TV's Dwindling Middle Class [SLNYT] Now on TV, no matter your actual job, almost everybody belongs to the same generic, vaguely upper-class class. [more inside]
How Lifetime Became One Of The Best Places In Hollywood For Women. Since Lifetime’s acquisition by A&E Networks in 2009, the channel has mounted a successful effort to legitimize itself — 12 Emmy nominations in 2013, and 17 in 2014. This new legitimacy has hinged on two strategies: Lifetime’s prioritizing the hiring of women to write and direct their stories, and its witty, postmodern self-awareness of its own tropes. [more inside]
But yes, definitely, I acknowledge that Joss Whedon, despite being one of my faves, is problematic and that in general yes Your Fave is Problematic. I’d even say that the particular idiosyncratic tics and hypocrisies and contradictions in Joss Whedon’s brand of feminism bear examination, that if we can be mean enough to make a Hollywood in-joke out of parodying the characteristic style of Michael Bay and James Cameron someone by now should’ve done it to Joss Whedon.
Someone did. It was Joss Whedon.
Someone did. It was Joss Whedon.
The Atlantic pulls back the partition on Hollywood, Health, and Society, a CDC-funded clearinghouse for popular media to better understand modern medicine - and modern medical legislation like the Affordable Care Act.
"I had been creating languages for 10 years. But everybody else applying was equally skilled. So I figured the edge that I had was pretty much an endless amount of time—I was unemployed. I just decided: Well, let's just try to create the whole thing. In those rounds of judging, I created about 90 percent of the grammar—which is ridiculous for two months. Then I created 1,700 words of vocabulary—which is equally ridiculous for two months. Overall, I produced about 300 total pages of material. I figure that was probably what put it over the top."
The Hollywood Reporter Roundtable video: Comedy Actresses. Stacey Wilson sits down with The Big Bang Theory's Kaley Cuoco-Sweeting, New Girl's Zooey Deschanel, Nurse Jackie's Edie Falco,The Mindy Project's Mindy Kaling, Shameless' Emmy Rossum, and Orange Is the New Black's Taylor Schilling, to talk about stupid questions from the media, disastrous auditions, odd fan interactions, the crazy stuff people tell them, and the state of American TV. (1:03:14, highlight transcription available)
The BBC put together a series of television commentaries from Orson Welles, "Orson Wells' Sketchbook" none of which need more than his then slightly unfamiliar face (without, he underscores, the usual false nose he wears for roles), his unmistakable voice, and his illustrations — taken, literally, from his sketchbook. In these six fifteen-minute broadcasts, which originally aired in 1955, Welles talks about not just the inauspicious beginnings of his illustrious working life but his experiences with the critics, the police, John Barrymore and Harry Houdini, the infamous radio production of War of the Worlds , and bullfighting Playlist here.
Hettienne Park writes a thoughtful response to recent events in Brian Fuller's Hannibal (link to Nerdist Writer's Panel podcast), specifically the most recent episode, Takiawase (link to AV Club Review). Spoilers ahoy in all links.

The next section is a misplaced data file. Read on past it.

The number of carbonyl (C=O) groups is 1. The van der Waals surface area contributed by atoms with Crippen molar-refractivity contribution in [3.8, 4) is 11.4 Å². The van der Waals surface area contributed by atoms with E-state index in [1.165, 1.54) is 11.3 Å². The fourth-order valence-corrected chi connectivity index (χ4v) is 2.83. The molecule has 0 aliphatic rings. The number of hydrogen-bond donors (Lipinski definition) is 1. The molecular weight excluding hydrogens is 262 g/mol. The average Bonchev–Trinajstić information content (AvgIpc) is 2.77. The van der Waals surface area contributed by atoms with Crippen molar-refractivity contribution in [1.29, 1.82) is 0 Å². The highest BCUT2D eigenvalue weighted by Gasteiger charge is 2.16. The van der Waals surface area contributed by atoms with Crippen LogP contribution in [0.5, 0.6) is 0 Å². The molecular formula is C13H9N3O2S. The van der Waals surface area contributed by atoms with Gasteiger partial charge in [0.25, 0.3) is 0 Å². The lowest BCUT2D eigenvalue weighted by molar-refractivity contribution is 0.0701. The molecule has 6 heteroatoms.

The legendary TV production manager and inspiration for the film set term "Abby Singer Shot" has passed away at 96. [more inside]
Just Like The Movies. Michal Kosakowski reconstructs the morning of 9/11/01 completely through clips from Hollywood movies released before 9/11. More of Kosakowski's short films are available here. [more inside]
Prior to his critically acclaimed program The Wire, creator Edward Burns wrote the HBO miniseries The Corner, which also focused on the drug trade in Baltimore. Charles S. Dutton, an African-American Baltimore native and former convict probably best known to most as TV's "Roc," was chosen to direct the miniseries. Who Gets To Tell a Black Story?, part of a Pulitzer-prize winning NYT series on race in America, examines Dutton's take on how to make a TV program which portrays a mostly African-American cast of characters, the struggles and differing perspectives of Dutton and Burns, and how race is portrayed in Hollywood. [more inside]
As the Writer's Guild of America strike wears on into its second week, it seems appropriate to remember why they're striking in the first place. If you ask me, the terms seem almost too reasonable. But in the defense of the studios, I'm sure the businessmen involved have gotten used to spending those millions of dollars, and wouldn't want to see them go. Now that Broadway has shut down in allegiance to their Hollywood compatriots, things are looking grim for anything to be resolved without more financial bloodshed.
The 25 most popular television broadcasts, actors and directors based on anonymous, aggregated data from DVR owners, updated weekly.
If you're a fan of the works of J. Michael Straczynski (especially Babylon 5, and let me take this moment to give massive props to The Lurker's Guide to Babylon 5, the second website I ever visited (after searching Yahoo! for "Babylon 5")), then you probably already know that he has long been an advocate of online communication as a means of both promotion of his work and communication with the fans of said work. JMSnews.com has an archive of all his postings going back eleven and a half years, a neat accomplishment by ephemeral Internet standards, and it's fascinating reading that gives you a nice portrait of a guy with a story to tell, and his journey to get it told. If you're a geek for "the business" that is Hollywood, this is for you.